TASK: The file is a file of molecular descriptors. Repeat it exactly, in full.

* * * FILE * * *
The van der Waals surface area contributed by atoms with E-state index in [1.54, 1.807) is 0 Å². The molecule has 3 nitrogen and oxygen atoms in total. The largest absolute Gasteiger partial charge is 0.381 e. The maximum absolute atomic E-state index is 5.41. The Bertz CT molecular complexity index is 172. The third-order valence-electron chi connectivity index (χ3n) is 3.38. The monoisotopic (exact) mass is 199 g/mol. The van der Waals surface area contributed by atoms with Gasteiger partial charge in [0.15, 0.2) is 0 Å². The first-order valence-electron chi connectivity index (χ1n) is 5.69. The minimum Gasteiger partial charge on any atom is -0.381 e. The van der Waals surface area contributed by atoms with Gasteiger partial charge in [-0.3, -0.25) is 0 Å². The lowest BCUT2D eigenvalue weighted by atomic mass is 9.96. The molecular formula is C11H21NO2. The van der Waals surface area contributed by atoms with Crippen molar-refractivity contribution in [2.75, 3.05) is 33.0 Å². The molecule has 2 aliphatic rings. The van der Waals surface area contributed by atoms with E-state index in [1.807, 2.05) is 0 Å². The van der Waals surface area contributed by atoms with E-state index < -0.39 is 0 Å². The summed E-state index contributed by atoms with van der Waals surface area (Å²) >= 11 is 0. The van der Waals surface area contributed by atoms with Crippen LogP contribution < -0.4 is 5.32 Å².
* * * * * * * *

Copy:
The van der Waals surface area contributed by atoms with E-state index in [1.54, 1.807) is 0 Å². The molecule has 3 nitrogen and oxygen atoms in total. The largest absolute Gasteiger partial charge is 0.381 e. The maximum absolute atomic E-state index is 5.41. The Bertz CT molecular complexity index is 172. The third-order valence-electron chi connectivity index (χ3n) is 3.38. The monoisotopic (exact) mass is 199 g/mol. The van der Waals surface area contributed by atoms with Gasteiger partial charge in [0.15, 0.2) is 0 Å². The first-order valence-electron chi connectivity index (χ1n) is 5.69. The minimum Gasteiger partial charge on any atom is -0.381 e. The van der Waals surface area contributed by atoms with Gasteiger partial charge in [-0.3, -0.25) is 0 Å². The lowest BCUT2D eigenvalue weighted by atomic mass is 9.96. The molecular formula is C11H21NO2. The van der Waals surface area contributed by atoms with Crippen molar-refractivity contribution in [2.75, 3.05) is 33.0 Å². The molecule has 2 aliphatic rings. The van der Waals surface area contributed by atoms with E-state index in [1.807, 2.05) is 0 Å². The van der Waals surface area contributed by atoms with E-state index < -0.39 is 0 Å². The summed E-state index contributed by atoms with van der Waals surface area (Å²) >= 11 is 0. The van der Waals surface area contributed by atoms with Crippen LogP contribution < -0.4 is 5.32 Å².